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Throughout all of my pregnancy and labor research, the one thing I never wanted to experience was a frantic search for labor induction tips.
Since I’d had a relatively easy pregnancy, I assumed my body would do what it needed to bring our little one safely into the world. Imagine my surprise when my due date came and went with no sign of impending labor.
As a matter of fact, labor was so far out of the realm of possibility on my due date that my doctor told me there was zero progress happening inside my body.
So, I waited… and waited… and waited.
It would be almost two weeks after my due date before the show finally got on the road. You can bet that my Google search bar had the phrase “How to induce labor naturally” on speed dial.
If you and your doctor feel like it’s safe for you to have your baby at any time, there are some valid options to get the party started.
The only problem is figuring out which labor induction tips you can trust and which ones are a load of crap.
That’s where our team comes in.
We’re here to help you analyze the most common techniques for natural labor induction. Plus, we’ve got some great tips if you want to know how to prepare for labor induction at the hospital!
Is Trying to Induce Labor at Home Safe?
Despite the fact that I was terrified of a hospital labor induction, I was equally concerned about trying something at home that would potentially harm my baby or myself.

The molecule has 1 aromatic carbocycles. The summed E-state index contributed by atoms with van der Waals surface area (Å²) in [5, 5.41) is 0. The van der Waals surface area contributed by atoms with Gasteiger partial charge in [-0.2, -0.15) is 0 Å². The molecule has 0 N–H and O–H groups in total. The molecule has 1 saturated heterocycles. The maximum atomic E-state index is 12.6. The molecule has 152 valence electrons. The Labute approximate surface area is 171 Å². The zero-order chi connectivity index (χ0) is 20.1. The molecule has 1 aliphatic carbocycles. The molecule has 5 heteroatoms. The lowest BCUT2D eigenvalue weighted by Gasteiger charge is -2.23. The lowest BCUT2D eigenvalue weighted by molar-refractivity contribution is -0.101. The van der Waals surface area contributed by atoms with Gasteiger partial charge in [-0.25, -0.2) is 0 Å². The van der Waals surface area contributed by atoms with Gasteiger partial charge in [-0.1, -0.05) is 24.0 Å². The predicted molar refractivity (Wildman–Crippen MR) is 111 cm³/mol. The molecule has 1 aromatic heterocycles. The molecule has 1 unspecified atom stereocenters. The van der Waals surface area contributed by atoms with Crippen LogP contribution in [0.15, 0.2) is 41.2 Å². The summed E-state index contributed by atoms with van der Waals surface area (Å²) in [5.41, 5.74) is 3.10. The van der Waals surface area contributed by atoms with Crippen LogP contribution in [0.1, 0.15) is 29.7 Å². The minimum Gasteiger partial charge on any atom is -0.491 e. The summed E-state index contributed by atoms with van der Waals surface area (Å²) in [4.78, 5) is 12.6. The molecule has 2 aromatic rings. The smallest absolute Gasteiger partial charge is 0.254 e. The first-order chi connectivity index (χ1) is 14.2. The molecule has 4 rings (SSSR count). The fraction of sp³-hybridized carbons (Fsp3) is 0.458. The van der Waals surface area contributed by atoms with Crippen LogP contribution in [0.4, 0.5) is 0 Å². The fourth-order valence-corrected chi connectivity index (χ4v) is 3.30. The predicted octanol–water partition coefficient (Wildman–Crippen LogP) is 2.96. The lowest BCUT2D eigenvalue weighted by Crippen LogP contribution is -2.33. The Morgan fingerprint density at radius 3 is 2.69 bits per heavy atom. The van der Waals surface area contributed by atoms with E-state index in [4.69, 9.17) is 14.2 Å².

As a general rule of thumb, you should always run labor induction tips by your doctor or midwife before attempting them. If your care team feels it’s safe to try and induce labor naturally, they will likely offer suggestions on how to do so.
Some things to consider before attempting to induce include:
- Are you more than 37 weeks pregnant?
- Is your baby’s head down?
- Do you or your baby have any pre-existing conditions that might interfere with induction techniques?
- Does your doctor say it’s okay?
Are There Guaranteed Ways to Induce Labor?
So, your doctor gives you the go-ahead to try out some labor induction tips, yay! But now you’re probably wondering which ones are the most reliable.
Well, sadly, there are no guaranteed ways to induce labor naturally.
No matter how valid an induction technique might seem, if your body and baby aren’t ready for the labor and delivery circus to begin, these tips will probably not work.
Trust me, I tried everything in the book for days, and nothing seemed to speed up the process until my body was ready.
Is Natural Labor Induction or Hospital Induction Better?
You might be thinking – why waste time with at-home labor induction tips when I could just ask for a hospital induction instead?
For some people, a hospital induction might not be the best option.
One study by Listening to Mothers showed that 50% of the women surveyed had undergone a hospital induction before labor. While this practice is more commonplace than ever before, this doesn’t necessarily mean it’s the preferred first choice for labor induction.
Being medically induced can present significant challenges and risks to expectant mothers. These include:
- Increased risk of c-section
- Infections in mothers and/or babies
- Overstimulation of Uterus
- Uterine Rupture
- Fetal Death
Most natural labor techniques aren’t as intense as hospital inductions, which include the use of medications like oxytocin or prostaglandins. In many cases, they pose less risk to women when used correctly.
Keep in mind that medical inductions are often necessary to ensure safe labor and delivery. While advocating for your medical needs and expectations is crucial, listening to your doctor’s opinions on topics like these is also imperative.
Which Labor Induction Tips Are Most Reliable?
During my first few days of being an overdue pregnant woman, I was “blessed” with a barrage of suggested techniques that were “guaranteed ways to induce labor.”